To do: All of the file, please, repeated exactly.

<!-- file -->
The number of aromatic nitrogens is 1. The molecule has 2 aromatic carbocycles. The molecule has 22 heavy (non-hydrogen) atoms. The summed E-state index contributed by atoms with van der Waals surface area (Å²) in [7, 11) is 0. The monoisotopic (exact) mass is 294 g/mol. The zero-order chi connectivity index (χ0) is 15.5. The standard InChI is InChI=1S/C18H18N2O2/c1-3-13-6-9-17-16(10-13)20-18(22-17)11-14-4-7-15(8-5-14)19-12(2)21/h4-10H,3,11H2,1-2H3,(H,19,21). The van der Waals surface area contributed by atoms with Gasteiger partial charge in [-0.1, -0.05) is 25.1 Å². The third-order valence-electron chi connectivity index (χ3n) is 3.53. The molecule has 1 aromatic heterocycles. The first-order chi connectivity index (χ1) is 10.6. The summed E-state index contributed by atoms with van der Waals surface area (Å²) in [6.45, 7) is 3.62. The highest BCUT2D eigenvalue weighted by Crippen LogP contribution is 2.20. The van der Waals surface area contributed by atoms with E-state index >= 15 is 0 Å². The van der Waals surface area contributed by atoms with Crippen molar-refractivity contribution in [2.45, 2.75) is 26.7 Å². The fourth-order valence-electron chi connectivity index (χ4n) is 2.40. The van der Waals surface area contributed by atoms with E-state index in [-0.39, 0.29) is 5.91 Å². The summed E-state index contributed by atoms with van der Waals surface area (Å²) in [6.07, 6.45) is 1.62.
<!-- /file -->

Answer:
The number of aromatic nitrogens is 1. The molecule has 2 aromatic carbocycles. The molecule has 22 heavy (non-hydrogen) atoms. The summed E-state index contributed by atoms with van der Waals surface area (Å²) in [7, 11) is 0. The monoisotopic (exact) mass is 294 g/mol. The zero-order chi connectivity index (χ0) is 15.5. The standard InChI is InChI=1S/C18H18N2O2/c1-3-13-6-9-17-16(10-13)20-18(22-17)11-14-4-7-15(8-5-14)19-12(2)21/h4-10H,3,11H2,1-2H3,(H,19,21). The van der Waals surface area contributed by atoms with Gasteiger partial charge in [-0.1, -0.05) is 25.1 Å². The third-order valence-electron chi connectivity index (χ3n) is 3.53. The molecule has 1 aromatic heterocycles. The first-order chi connectivity index (χ1) is 10.6. The summed E-state index contributed by atoms with van der Waals surface area (Å²) in [6.45, 7) is 3.62. The highest BCUT2D eigenvalue weighted by Crippen LogP contribution is 2.20. The van der Waals surface area contributed by atoms with E-state index >= 15 is 0 Å². The van der Waals surface area contributed by atoms with Crippen molar-refractivity contribution in [2.45, 2.75) is 26.7 Å². The fourth-order valence-electron chi connectivity index (χ4n) is 2.40. The van der Waals surface area contributed by atoms with E-state index in [-0.39, 0.29) is 5.91 Å². The summed E-state index contributed by atoms with van der Waals surface area (Å²) in [6.07, 6.45) is 1.62.